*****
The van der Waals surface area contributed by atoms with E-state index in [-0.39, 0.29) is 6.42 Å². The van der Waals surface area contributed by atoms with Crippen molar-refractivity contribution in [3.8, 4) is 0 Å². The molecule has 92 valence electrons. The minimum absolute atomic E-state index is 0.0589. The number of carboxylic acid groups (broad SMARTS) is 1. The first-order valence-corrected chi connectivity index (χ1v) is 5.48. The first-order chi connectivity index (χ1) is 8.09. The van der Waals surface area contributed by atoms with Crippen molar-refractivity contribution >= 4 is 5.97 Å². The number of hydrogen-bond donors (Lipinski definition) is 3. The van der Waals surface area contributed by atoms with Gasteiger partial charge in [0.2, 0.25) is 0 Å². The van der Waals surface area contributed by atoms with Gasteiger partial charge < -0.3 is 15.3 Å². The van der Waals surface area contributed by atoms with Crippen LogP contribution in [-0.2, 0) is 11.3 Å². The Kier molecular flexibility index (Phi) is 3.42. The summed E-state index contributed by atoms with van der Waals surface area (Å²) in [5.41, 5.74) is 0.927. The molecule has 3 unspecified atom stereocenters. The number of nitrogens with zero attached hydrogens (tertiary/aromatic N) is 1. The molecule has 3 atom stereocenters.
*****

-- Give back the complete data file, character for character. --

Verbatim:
The van der Waals surface area contributed by atoms with E-state index in [-0.39, 0.29) is 6.42 Å². The van der Waals surface area contributed by atoms with Crippen molar-refractivity contribution in [3.8, 4) is 0 Å². The molecule has 92 valence electrons. The minimum absolute atomic E-state index is 0.0589. The number of carboxylic acid groups (broad SMARTS) is 1. The first-order valence-corrected chi connectivity index (χ1v) is 5.48. The first-order chi connectivity index (χ1) is 8.09. The van der Waals surface area contributed by atoms with Crippen molar-refractivity contribution >= 4 is 5.97 Å². The number of hydrogen-bond donors (Lipinski definition) is 3. The van der Waals surface area contributed by atoms with Gasteiger partial charge in [0.2, 0.25) is 0 Å². The van der Waals surface area contributed by atoms with Gasteiger partial charge < -0.3 is 15.3 Å². The van der Waals surface area contributed by atoms with Crippen LogP contribution in [-0.2, 0) is 11.3 Å². The Kier molecular flexibility index (Phi) is 3.42. The summed E-state index contributed by atoms with van der Waals surface area (Å²) in [5.41, 5.74) is 0.927. The molecule has 3 unspecified atom stereocenters. The number of nitrogens with zero attached hydrogens (tertiary/aromatic N) is 1. The molecule has 3 atom stereocenters.